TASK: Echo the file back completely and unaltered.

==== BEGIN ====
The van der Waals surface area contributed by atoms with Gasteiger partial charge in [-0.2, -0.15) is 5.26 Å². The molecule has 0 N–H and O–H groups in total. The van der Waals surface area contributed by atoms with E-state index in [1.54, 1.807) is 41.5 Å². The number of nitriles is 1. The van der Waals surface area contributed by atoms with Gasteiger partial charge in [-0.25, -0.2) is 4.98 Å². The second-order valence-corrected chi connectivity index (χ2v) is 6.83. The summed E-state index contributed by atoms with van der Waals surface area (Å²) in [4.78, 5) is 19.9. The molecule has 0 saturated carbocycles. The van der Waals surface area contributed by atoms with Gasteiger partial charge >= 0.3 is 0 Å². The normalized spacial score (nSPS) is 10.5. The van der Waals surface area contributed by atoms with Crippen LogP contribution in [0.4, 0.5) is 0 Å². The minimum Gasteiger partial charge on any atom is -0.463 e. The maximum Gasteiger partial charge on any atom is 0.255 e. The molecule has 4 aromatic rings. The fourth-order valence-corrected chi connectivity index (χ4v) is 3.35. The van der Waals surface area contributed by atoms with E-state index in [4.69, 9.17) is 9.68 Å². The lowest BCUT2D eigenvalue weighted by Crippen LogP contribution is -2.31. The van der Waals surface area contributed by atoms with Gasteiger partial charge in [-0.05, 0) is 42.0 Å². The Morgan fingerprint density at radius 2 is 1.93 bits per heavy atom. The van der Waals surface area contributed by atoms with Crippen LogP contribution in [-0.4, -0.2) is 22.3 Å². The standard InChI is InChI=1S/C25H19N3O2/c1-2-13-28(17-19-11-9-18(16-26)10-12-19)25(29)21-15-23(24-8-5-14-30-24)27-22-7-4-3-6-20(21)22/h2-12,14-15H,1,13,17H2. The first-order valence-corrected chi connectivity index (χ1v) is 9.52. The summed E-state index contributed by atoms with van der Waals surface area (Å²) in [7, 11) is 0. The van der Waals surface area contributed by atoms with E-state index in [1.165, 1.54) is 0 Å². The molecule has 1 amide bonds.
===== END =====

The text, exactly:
The van der Waals surface area contributed by atoms with Gasteiger partial charge in [-0.2, -0.15) is 5.26 Å². The molecule has 0 N–H and O–H groups in total. The van der Waals surface area contributed by atoms with E-state index in [1.54, 1.807) is 41.5 Å². The number of nitriles is 1. The van der Waals surface area contributed by atoms with Gasteiger partial charge in [-0.25, -0.2) is 4.98 Å². The second-order valence-corrected chi connectivity index (χ2v) is 6.83. The summed E-state index contributed by atoms with van der Waals surface area (Å²) in [4.78, 5) is 19.9. The molecule has 0 saturated carbocycles. The van der Waals surface area contributed by atoms with Gasteiger partial charge >= 0.3 is 0 Å². The normalized spacial score (nSPS) is 10.5. The van der Waals surface area contributed by atoms with Crippen LogP contribution in [0.4, 0.5) is 0 Å². The minimum Gasteiger partial charge on any atom is -0.463 e. The maximum Gasteiger partial charge on any atom is 0.255 e. The molecule has 4 aromatic rings. The fourth-order valence-corrected chi connectivity index (χ4v) is 3.35. The van der Waals surface area contributed by atoms with E-state index in [4.69, 9.17) is 9.68 Å². The lowest BCUT2D eigenvalue weighted by Crippen LogP contribution is -2.31. The van der Waals surface area contributed by atoms with Gasteiger partial charge in [-0.05, 0) is 42.0 Å². The Morgan fingerprint density at radius 2 is 1.93 bits per heavy atom. The van der Waals surface area contributed by atoms with Crippen LogP contribution in [-0.4, -0.2) is 22.3 Å². The standard InChI is InChI=1S/C25H19N3O2/c1-2-13-28(17-19-11-9-18(16-26)10-12-19)25(29)21-15-23(24-8-5-14-30-24)27-22-7-4-3-6-20(21)22/h2-12,14-15H,1,13,17H2. The first-order valence-corrected chi connectivity index (χ1v) is 9.52. The summed E-state index contributed by atoms with van der Waals surface area (Å²) in [7, 11) is 0. The van der Waals surface area contributed by atoms with E-state index in [1.165, 1.54) is 0 Å². The molecule has 1 amide bonds.